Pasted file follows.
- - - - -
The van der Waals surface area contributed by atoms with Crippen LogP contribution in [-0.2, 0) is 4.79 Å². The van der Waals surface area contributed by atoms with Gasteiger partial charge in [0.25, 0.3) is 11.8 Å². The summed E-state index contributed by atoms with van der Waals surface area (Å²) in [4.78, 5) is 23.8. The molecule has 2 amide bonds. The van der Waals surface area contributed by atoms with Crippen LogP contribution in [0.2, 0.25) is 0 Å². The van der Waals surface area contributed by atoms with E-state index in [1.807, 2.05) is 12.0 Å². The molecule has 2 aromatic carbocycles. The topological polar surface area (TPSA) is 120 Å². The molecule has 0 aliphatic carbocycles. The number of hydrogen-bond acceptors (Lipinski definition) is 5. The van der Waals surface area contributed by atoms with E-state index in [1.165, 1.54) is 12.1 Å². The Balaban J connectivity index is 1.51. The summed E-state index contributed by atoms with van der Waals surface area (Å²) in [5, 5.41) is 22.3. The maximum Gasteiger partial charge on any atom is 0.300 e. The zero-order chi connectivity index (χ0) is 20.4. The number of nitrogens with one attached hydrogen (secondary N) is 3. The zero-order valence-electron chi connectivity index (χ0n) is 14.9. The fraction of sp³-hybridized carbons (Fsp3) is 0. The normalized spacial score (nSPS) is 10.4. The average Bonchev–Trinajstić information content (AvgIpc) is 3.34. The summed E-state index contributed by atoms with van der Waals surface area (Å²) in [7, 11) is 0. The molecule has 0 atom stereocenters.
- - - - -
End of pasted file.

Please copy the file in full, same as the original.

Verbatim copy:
The van der Waals surface area contributed by atoms with Crippen LogP contribution in [-0.2, 0) is 4.79 Å². The van der Waals surface area contributed by atoms with Gasteiger partial charge in [0.25, 0.3) is 11.8 Å². The summed E-state index contributed by atoms with van der Waals surface area (Å²) in [4.78, 5) is 23.8. The molecule has 2 amide bonds. The van der Waals surface area contributed by atoms with Crippen LogP contribution in [0.2, 0.25) is 0 Å². The van der Waals surface area contributed by atoms with E-state index in [1.807, 2.05) is 12.0 Å². The molecule has 2 aromatic carbocycles. The topological polar surface area (TPSA) is 120 Å². The molecule has 0 aliphatic carbocycles. The number of hydrogen-bond acceptors (Lipinski definition) is 5. The van der Waals surface area contributed by atoms with E-state index in [1.165, 1.54) is 12.1 Å². The Balaban J connectivity index is 1.51. The summed E-state index contributed by atoms with van der Waals surface area (Å²) in [5, 5.41) is 22.3. The maximum Gasteiger partial charge on any atom is 0.300 e. The zero-order chi connectivity index (χ0) is 20.4. The number of nitrogens with one attached hydrogen (secondary N) is 3. The zero-order valence-electron chi connectivity index (χ0n) is 14.9. The fraction of sp³-hybridized carbons (Fsp3) is 0. The normalized spacial score (nSPS) is 10.4. The average Bonchev–Trinajstić information content (AvgIpc) is 3.34. The summed E-state index contributed by atoms with van der Waals surface area (Å²) in [7, 11) is 0. The molecule has 0 atom stereocenters.